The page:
Young Abe Lincoln: The Frontier Days, 1809-1837
Picture Book/ Non-fiction
Ages 7 to 10
National Geographic, 1996, 0-7922-6904-7
It was a hard childhood, one in which going to school was a luxury. Luckily for Abraham Lincoln and his sister Sarah their mother was very eager that her children should "larn readin', writin' and cipherin'." But school time was only possible when the children could be spared from their chores on the family farm and later, when they moved to Indiana, there was no school to go to. During these times Abe did his best to learn what he could from others and to practice what he already knew.
Abe was lucky in that both his mother, and later his stepmother, did all they could to encourage and support Abe's efforts to get an education. It was as if they knew that their boy was not meant to spend his life working the land, that there was more for him to do out there in the wide world.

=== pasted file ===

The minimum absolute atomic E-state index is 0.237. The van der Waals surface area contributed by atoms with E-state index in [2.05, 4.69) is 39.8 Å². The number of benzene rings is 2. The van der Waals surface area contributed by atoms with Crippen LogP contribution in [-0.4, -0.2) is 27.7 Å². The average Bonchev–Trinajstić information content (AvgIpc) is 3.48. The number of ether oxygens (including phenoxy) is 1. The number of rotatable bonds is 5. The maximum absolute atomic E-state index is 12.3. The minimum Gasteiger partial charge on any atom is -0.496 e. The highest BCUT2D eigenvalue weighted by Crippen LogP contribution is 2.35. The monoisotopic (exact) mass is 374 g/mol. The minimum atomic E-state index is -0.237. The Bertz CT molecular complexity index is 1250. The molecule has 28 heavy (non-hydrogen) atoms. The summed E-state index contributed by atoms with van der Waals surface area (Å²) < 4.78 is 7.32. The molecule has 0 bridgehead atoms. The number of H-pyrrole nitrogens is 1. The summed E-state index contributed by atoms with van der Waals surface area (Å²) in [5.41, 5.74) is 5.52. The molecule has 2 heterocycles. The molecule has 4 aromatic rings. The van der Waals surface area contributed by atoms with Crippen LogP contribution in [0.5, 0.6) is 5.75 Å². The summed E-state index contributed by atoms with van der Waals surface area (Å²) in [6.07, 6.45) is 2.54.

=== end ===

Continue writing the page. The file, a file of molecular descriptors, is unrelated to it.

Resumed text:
Soon after turning twenty-one Abe set off on his own to do just this - to see the world and to find his own path. Always he learned, he read books, and he studied. This is a side of Abraham Lincoln's personality which Cheryl Harness captures very well in this book. She finds Lincoln's quiet personality, his determination, and his love of the written word. She also reveals his courage and self-possession. Lincoln may have been afraid at times when he faced new challenges and adventures, but he did not turn away from them.
With lots of annotated and illustrated maps and her wonderful colourful paintings Cheryl Harness takes us to frontier life in the woods, to a river raft floating down the Mississippi, and to all the many places that Abraham Lincoln went to in his formative years.
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